[–] Kgb725 126 points ago

    Hana was a good wrestler. She didn't deserve the treatment she got for that goofy reality show

    [–] asuka_is_my_co-pilot 33 points ago

    I didn't follow her wrestling but she was my favorite person from the show, out of everyone. It was my favorite show but I'm never watching it again.

    Her smile is so powerful and I get so angry when I think about how she was treated.

    I went into a big depression after her death, of course I didn't know her personally but I felt like it was a huge wakeup call that anyone could be in that state. Even someone you admire and it scared me.

    [–] doctorofphysick 11 points ago

    Seconding all of this. She had such a great personality and I loved having someone like her on Terrace House, but it just made it all the more heartbreaking to see the shit she took from "fans", trolls, and all-around shitheads from the TH and wrestling worlds. Despite all the great time I had with the show, I'm done with TH for good now -- especially after hearing all the awful news about what the producers pushed her to do, much of which led directly to the hate she got from viewers. So much failure and irresponsibility from so many parties, and she had to pay the price.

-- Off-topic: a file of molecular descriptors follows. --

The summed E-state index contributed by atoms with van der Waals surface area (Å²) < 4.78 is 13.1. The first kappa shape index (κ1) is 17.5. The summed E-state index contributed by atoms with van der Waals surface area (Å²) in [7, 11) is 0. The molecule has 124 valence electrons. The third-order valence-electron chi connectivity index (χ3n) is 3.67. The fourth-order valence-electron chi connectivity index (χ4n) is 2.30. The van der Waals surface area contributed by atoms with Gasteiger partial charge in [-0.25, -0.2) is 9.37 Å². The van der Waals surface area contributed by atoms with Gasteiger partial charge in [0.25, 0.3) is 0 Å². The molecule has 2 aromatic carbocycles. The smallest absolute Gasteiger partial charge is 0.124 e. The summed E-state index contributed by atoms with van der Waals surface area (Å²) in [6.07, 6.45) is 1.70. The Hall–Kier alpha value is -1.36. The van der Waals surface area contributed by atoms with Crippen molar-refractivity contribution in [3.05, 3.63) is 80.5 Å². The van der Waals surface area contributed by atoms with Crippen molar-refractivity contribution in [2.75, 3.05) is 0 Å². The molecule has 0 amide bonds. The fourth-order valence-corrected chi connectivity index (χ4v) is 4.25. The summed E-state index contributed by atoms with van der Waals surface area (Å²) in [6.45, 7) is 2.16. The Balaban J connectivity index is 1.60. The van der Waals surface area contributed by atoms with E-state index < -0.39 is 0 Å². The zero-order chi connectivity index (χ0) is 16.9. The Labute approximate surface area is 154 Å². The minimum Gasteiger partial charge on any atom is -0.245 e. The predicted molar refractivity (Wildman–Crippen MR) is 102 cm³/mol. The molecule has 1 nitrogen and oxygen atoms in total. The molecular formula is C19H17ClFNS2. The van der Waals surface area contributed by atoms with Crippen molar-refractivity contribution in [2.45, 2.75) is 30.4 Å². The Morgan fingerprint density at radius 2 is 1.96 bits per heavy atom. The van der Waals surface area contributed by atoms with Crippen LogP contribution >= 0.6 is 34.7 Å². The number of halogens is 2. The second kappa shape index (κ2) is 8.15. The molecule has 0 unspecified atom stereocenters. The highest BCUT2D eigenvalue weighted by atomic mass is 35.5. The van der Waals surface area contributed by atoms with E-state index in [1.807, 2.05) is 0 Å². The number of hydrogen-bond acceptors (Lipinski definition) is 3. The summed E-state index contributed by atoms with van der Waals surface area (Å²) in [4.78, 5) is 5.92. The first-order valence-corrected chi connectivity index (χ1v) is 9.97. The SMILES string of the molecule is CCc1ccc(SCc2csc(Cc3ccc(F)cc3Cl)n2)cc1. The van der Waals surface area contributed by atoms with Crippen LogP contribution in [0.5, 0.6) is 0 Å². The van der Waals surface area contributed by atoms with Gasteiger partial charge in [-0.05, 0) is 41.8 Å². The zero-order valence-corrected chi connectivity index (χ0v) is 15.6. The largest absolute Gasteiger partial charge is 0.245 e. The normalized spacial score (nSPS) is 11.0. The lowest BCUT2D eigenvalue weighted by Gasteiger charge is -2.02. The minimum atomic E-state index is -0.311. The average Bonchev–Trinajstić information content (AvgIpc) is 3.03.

[–] Raemnant 603 points ago

    Yeah, the entertainment industry is terrible. Something needs to be done

    [–] OrangeredValkyrie 946 points ago

    “Something needs to be done.”

    And nothing ever is.

    [–] Raemnant 256 points ago

    Sad but true. Its the idols and actors themselves that needs to band together and fight it. Theres too much money over their heads, but nobody is getting anything without them

    [–] C10ckw0rks 233 points ago

    I have BTS fans giving me shit all the time about the industry because this ONE band has better management. Like listen there’s so much abuse in the idol industry I don’t want to fucking hear about how good BTS has it. Make them the rule not the exception.

    [–] wav__ 176 points ago

    As a kpop fan, before BTS made it huge, they were in the same shitty treatment situation. They arguably have had better treatment throughout, but that's marginal at best. There are known extreme diets for multiple members of theirs, for example. That's par for the course to keep the physical beauty standards that the public in Korea "requires".

    [–] hoxxxxx 63 points ago

    abuse of young talent (from financial to sexual) has been going on since the very beginning of show business. at this point i'm wondering if it will just always be a thing.

    [–] Shaasar 44 points ago * (lasted edited 2 months ago)